11. Essie

    Essie Registered User

    Feb 11, 2015
    563
    That's a fantastic post Shedrech - everything I was going say, you've saved me a lot typing! :D

    I will therefore just reiterate smartieplum everything that has been said - you don't have to be your parent's carer, you really really don't. None of us planned to be a carer, it happened because of need but there are many ways to fill that need - I do know that when you are exhausted from caring there is no energy or time left to explore other options but please do try - or get one of your 'anything to help' siblings on the case or a good friend - residential care comes in all forms these days and somewhere that has several levels of care on the one site, or a sister site so that the care could adapt as your parents needs change might be the answer.

    I have no idea of the financial situation but very often other siblings will be very happy for one person to take on all the caring in the family home - for them it's great, it's free and it preserves their inheritance - if that is a factor in your situation well, you can guess what we'd all say about that!

    In summary I would say take back control - say 'whoa, whoa, whoa' to the roller coaster you are on and a step back to review everything. And keep posting on here - questions, feelings or just to have a moan - I promise you we will always understand. :)
     
  12. Bessieb

    Bessieb Registered User

    Jun 2, 2014
    108
    Hi Smartieplum,
    I really feel for you and know what the loneliness feels like. Although I wasn't living with my parents before they went into a CH the loneliness of making decisions and trying to organise the right thing for them without support was overwhelming. I have never cried so much.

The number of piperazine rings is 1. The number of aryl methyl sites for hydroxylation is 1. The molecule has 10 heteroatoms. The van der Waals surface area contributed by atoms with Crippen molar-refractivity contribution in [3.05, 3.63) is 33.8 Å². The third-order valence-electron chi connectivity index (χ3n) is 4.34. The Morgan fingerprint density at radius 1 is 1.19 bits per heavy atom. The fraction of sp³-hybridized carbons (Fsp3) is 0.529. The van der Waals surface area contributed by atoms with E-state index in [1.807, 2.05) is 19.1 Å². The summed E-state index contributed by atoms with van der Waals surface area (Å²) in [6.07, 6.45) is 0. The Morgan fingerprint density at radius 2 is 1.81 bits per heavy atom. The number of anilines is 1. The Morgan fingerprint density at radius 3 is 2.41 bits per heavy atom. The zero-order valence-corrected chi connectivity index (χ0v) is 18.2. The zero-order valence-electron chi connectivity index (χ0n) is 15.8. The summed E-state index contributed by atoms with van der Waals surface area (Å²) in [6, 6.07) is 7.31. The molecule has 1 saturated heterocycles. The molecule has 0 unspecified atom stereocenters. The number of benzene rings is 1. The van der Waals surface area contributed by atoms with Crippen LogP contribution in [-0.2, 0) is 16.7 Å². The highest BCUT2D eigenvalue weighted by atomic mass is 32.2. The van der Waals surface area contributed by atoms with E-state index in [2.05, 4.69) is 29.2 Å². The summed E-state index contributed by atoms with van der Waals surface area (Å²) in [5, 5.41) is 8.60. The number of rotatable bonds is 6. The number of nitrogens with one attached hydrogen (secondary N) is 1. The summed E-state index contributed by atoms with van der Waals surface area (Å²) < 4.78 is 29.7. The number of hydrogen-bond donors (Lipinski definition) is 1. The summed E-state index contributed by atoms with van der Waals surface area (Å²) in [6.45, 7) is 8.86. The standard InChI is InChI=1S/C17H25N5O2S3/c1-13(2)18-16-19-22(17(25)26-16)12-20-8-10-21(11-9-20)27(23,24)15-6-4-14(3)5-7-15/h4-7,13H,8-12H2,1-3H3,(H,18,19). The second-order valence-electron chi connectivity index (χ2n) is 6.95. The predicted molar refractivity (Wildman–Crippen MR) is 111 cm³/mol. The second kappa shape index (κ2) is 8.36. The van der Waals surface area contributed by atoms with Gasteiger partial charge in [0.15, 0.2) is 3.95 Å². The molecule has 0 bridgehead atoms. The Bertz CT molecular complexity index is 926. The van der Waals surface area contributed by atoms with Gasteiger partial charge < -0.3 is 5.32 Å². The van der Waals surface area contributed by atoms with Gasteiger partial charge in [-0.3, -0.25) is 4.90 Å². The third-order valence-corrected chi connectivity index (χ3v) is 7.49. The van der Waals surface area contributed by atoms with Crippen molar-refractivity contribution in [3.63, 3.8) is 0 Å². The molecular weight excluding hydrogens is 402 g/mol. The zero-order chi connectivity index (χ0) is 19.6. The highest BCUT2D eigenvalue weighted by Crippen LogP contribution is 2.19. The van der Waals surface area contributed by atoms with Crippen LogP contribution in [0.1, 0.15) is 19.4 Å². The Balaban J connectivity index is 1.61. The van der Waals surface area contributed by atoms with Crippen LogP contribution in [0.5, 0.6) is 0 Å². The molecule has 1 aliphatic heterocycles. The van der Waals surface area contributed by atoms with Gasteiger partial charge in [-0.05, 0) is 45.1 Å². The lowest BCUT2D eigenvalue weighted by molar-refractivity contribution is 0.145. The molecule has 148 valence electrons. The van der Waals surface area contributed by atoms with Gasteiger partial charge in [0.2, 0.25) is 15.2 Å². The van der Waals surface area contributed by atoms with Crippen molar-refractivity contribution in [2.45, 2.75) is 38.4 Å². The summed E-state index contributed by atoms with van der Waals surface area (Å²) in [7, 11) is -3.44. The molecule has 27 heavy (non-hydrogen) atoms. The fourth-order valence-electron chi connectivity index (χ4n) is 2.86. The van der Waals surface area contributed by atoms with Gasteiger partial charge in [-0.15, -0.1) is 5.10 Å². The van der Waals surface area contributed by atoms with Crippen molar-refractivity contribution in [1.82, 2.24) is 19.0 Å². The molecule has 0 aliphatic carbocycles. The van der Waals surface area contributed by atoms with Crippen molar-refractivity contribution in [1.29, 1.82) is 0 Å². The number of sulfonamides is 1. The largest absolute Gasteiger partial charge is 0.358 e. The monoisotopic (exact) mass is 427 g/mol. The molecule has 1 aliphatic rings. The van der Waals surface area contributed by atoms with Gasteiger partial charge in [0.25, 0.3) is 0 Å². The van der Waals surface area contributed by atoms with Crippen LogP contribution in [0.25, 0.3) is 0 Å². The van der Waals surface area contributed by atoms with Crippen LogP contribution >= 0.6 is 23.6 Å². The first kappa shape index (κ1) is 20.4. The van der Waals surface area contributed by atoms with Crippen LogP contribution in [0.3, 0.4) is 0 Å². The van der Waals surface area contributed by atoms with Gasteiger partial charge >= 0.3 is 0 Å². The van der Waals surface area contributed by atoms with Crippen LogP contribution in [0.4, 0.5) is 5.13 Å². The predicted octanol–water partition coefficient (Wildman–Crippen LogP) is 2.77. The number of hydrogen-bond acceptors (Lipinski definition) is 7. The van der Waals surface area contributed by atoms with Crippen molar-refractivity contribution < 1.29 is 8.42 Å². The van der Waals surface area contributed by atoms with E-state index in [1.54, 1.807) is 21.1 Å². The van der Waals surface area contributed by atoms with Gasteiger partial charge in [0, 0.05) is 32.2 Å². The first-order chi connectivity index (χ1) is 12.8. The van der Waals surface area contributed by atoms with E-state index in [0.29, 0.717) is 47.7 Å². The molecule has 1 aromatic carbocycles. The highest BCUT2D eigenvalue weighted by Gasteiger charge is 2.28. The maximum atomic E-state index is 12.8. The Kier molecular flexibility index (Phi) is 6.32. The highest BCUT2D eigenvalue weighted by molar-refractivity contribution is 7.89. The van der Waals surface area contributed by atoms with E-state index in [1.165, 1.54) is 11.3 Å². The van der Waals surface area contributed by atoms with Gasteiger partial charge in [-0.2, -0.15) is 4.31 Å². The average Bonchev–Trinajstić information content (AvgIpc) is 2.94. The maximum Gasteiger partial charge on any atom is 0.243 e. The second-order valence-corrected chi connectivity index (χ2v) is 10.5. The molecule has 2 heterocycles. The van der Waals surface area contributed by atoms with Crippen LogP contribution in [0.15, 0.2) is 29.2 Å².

You need to focus on getting support in place so that you can get your life back too and make sure there is a balance. You didn't sign up to be a carer and although you want to be there for your parents it doesn't and shouldn't mean your life has to stop.

    You need to start telling everyone that you can - Social Workers, lunch clubs, assessors etc - that things aren't working well and you need help. Don't give any room for doubt. If they think you are doing it all no problem they won't help. So you need to start telling them clearly and assertively that you need help. You might want to give them a deadline.....a return to work date for you, or a work trip meaning you won't be available.... and therefore your parents will be 'vulnerable adults' on their own might be helpful.
    I might be struck down for this later but I confess to inventing a work trip to put pressure on Social Services to step in. I couldn't think of another way to stop them delaying and assuming I was doing it and I was completely sinking. A hard deadline of being unavailable was the only way - and it did help enormously. Just a thought anyway.


    I hope the lunch club goes well. You need the break but start the shouting for help asap.

    Bessieb
     
  13. smartieplum

    smartieplum Registered User

    Jul 29, 2014
    259
    Thanks all so much for your kind words and practical words also. Had a home assessment visit this morning and have agreed, so far, to a trial of home help at lunch time. Had a wobble this morning and my sister came over and a hug was welcome! Money and benefits are in place and I've a carer assessment also set up for me. A listening ear is great and I thank you all. I'll keep you informed of any progress or otherwise!
     
  14. Shedrech

    Shedrech Volunteer Moderator

    Dec 15, 2012
    8,077
    Yorkshire
    Good on ya smartieplum - we're here whenever so do keep us up to date :)